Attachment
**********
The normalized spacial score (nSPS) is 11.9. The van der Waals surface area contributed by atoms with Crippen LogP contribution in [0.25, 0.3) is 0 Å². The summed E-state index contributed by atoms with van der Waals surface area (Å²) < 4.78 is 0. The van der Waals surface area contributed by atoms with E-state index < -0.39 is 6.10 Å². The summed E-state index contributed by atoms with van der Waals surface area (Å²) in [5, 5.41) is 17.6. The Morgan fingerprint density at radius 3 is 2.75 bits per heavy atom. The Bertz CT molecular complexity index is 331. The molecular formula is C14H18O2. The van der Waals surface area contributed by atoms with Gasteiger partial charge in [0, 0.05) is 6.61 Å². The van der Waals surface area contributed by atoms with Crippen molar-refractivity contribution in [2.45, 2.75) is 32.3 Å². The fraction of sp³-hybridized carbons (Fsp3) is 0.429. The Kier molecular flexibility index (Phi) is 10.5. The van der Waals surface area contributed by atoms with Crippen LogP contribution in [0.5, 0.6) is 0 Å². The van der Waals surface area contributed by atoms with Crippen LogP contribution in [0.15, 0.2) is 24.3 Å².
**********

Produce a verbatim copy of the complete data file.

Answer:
The normalized spacial score (nSPS) is 11.9. The van der Waals surface area contributed by atoms with Crippen LogP contribution in [0.25, 0.3) is 0 Å². The summed E-state index contributed by atoms with van der Waals surface area (Å²) < 4.78 is 0. The van der Waals surface area contributed by atoms with E-state index < -0.39 is 6.10 Å². The summed E-state index contributed by atoms with van der Waals surface area (Å²) in [5, 5.41) is 17.6. The Morgan fingerprint density at radius 3 is 2.75 bits per heavy atom. The Bertz CT molecular complexity index is 331. The molecular formula is C14H18O2. The van der Waals surface area contributed by atoms with Gasteiger partial charge in [0, 0.05) is 6.61 Å². The van der Waals surface area contributed by atoms with Crippen molar-refractivity contribution in [2.45, 2.75) is 32.3 Å². The fraction of sp³-hybridized carbons (Fsp3) is 0.429. The Kier molecular flexibility index (Phi) is 10.5. The van der Waals surface area contributed by atoms with Crippen LogP contribution in [0.5, 0.6) is 0 Å². The van der Waals surface area contributed by atoms with Crippen LogP contribution in [0.15, 0.2) is 24.3 Å².